When does the past begin? The creation, flood, the exodus, last year?
by R. Gene Geisler April 15, 2000 Comment on:
The government attorney claimed that "The resources at Fort Funston right now are not in as good shape as they should be" and went on to suggest that the park should be restored to be "as it was" in the past.
What is meant by the "past". I saw that land during the Korean War (1950-54) when the Western Army Antiaircraft Command had an anti-aircraft battery there. I was aide-de-camp to the CG of WAAC and we visited the site because of the problem of blowing sand and the sand dust sensitive computer, radar and and antiaircraft guns which were there. The area was moving dunes and the WAAC worked to strengthen the ice plant which was already there and stabilized the dunes insofar as they were stable. I was not aware of native plants in any profusion such as exists in the north enclosed area after much prolonged effort by the Park Service and their Native Plant fanatics. If the area had had a cover such as that, it would have been a fire hazard what with an entire battery of men living there.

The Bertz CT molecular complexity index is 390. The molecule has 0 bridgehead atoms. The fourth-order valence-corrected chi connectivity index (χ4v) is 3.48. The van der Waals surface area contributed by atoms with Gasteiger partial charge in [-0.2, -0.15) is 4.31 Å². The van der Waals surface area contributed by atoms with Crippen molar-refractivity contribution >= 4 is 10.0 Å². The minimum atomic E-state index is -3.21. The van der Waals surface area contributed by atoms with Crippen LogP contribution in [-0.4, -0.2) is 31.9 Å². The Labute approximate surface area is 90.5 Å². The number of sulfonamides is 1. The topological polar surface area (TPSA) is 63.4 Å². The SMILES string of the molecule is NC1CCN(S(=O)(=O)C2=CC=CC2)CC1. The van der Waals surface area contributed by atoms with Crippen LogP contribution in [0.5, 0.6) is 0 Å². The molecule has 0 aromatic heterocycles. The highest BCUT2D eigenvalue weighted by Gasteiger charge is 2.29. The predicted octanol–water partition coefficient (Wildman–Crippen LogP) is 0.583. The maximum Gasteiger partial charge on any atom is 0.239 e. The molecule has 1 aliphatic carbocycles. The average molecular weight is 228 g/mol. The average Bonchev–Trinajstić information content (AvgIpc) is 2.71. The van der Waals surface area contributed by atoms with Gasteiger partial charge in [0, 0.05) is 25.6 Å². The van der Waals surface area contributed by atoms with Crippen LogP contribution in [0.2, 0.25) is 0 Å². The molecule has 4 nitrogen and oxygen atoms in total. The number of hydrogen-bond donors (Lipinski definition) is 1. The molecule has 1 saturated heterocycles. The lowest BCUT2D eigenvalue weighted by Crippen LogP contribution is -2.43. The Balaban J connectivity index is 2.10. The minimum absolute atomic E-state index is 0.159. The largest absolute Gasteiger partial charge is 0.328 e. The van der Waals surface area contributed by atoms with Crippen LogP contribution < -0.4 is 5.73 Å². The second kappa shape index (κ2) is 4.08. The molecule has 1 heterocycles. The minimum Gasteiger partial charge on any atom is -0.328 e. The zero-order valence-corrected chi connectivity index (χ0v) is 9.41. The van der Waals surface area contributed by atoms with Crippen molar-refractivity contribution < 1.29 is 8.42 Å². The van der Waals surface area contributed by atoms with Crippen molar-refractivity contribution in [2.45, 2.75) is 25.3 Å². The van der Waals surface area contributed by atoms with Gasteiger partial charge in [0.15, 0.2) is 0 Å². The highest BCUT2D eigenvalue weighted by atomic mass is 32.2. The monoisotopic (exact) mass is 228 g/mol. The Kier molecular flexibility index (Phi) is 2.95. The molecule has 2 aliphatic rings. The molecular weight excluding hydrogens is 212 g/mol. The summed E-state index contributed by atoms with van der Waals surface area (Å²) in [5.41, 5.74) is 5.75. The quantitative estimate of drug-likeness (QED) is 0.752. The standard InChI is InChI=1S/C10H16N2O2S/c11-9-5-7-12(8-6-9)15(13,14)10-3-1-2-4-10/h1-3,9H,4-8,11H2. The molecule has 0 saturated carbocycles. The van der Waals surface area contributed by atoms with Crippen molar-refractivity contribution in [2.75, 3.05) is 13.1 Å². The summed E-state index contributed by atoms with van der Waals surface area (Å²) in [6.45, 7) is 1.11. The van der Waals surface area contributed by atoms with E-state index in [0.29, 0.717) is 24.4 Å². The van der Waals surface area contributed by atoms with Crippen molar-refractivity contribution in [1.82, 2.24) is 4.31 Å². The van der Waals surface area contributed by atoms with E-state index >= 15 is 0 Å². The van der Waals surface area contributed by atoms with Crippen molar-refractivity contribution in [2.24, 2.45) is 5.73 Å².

I could argue that the removal of the ice plant and the moisture it retains all year sustaining a healthy soil is what has injured the nesting habits of the birds. For all we know, the decline of their population was stimulated by DDT in Mexico, or the place where they spend the winters or summers rather than the place where they merely breed. If the bird colony has been there since 1927 then it had adapted to living with the ice plant. The introduction of species arbitrarily designated as native (who defines "native"?) coincides with the confusion of the birds as to their nesting sites.
You might also argue that it was the ice plant which encouraged the species there in the first place. This I do argue is a case of the Law of unintended consequences. The do gooders destroy the habitat in the name of some higher good: native plants. By removing the existing cover they destroy the habitat to which the birds had adapted.
Fort Funston, in the 20th and probably in the 19th century has been just that: a military Fort with all the concerns that a military post has for livability, utility, etc. First it was the coast artillery; then it was the antiaircraft artillery. The ice plant was a very practical solution to a serious problem: moving dunes and blowing sand. Just as the eucalyptus tree was a very practical way to obtain shade along el camino real which so often traversed chaparral. I am prepared to argue that they are both natives today: Not the plants which were never really there and which in any case did not prevent the dunes from moving the way the ice plant did and does yet when left alone. I have a feeling that FF became a recreation area after the aircraft carrier and long range bombers made it obsolete. The military needed to justify holding onto coastal property "just in case it is ever needed".